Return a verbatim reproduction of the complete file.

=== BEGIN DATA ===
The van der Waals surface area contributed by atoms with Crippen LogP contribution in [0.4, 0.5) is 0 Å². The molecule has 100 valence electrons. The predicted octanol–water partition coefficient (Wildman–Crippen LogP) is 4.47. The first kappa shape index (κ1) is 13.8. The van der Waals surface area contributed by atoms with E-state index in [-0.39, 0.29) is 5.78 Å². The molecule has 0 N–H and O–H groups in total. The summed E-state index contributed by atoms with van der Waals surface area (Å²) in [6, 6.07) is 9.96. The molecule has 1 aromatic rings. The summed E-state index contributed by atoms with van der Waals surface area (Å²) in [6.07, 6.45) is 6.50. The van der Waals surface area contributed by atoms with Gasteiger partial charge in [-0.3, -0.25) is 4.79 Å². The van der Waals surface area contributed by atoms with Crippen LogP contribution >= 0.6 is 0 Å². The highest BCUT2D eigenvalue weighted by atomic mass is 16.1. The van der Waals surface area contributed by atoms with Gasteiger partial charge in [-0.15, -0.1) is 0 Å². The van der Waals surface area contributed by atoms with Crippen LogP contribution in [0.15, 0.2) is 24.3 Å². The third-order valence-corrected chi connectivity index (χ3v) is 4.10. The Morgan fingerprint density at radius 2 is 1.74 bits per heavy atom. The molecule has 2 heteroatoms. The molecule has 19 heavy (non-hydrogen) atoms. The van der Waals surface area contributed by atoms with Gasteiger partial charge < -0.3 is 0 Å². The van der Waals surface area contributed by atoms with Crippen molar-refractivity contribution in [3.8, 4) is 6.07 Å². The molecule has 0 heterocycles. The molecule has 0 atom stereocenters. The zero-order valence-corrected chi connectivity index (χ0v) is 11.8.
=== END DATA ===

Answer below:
The van der Waals surface area contributed by atoms with Crippen LogP contribution in [0.4, 0.5) is 0 Å². The molecule has 100 valence electrons. The predicted octanol–water partition coefficient (Wildman–Crippen LogP) is 4.47. The first kappa shape index (κ1) is 13.8. The van der Waals surface area contributed by atoms with E-state index in [-0.39, 0.29) is 5.78 Å². The molecule has 0 N–H and O–H groups in total. The summed E-state index contributed by atoms with van der Waals surface area (Å²) in [6, 6.07) is 9.96. The molecule has 1 aromatic rings. The summed E-state index contributed by atoms with van der Waals surface area (Å²) in [6.07, 6.45) is 6.50. The van der Waals surface area contributed by atoms with Gasteiger partial charge in [-0.3, -0.25) is 4.79 Å². The van der Waals surface area contributed by atoms with Crippen LogP contribution >= 0.6 is 0 Å². The highest BCUT2D eigenvalue weighted by atomic mass is 16.1. The van der Waals surface area contributed by atoms with Gasteiger partial charge in [-0.15, -0.1) is 0 Å². The van der Waals surface area contributed by atoms with Crippen LogP contribution in [0.15, 0.2) is 24.3 Å². The third-order valence-corrected chi connectivity index (χ3v) is 4.10. The Morgan fingerprint density at radius 2 is 1.74 bits per heavy atom. The molecule has 2 heteroatoms. The molecule has 19 heavy (non-hydrogen) atoms. The van der Waals surface area contributed by atoms with Gasteiger partial charge < -0.3 is 0 Å². The van der Waals surface area contributed by atoms with Crippen molar-refractivity contribution in [3.8, 4) is 6.07 Å². The molecule has 0 heterocycles. The molecule has 0 atom stereocenters. The zero-order valence-corrected chi connectivity index (χ0v) is 11.8.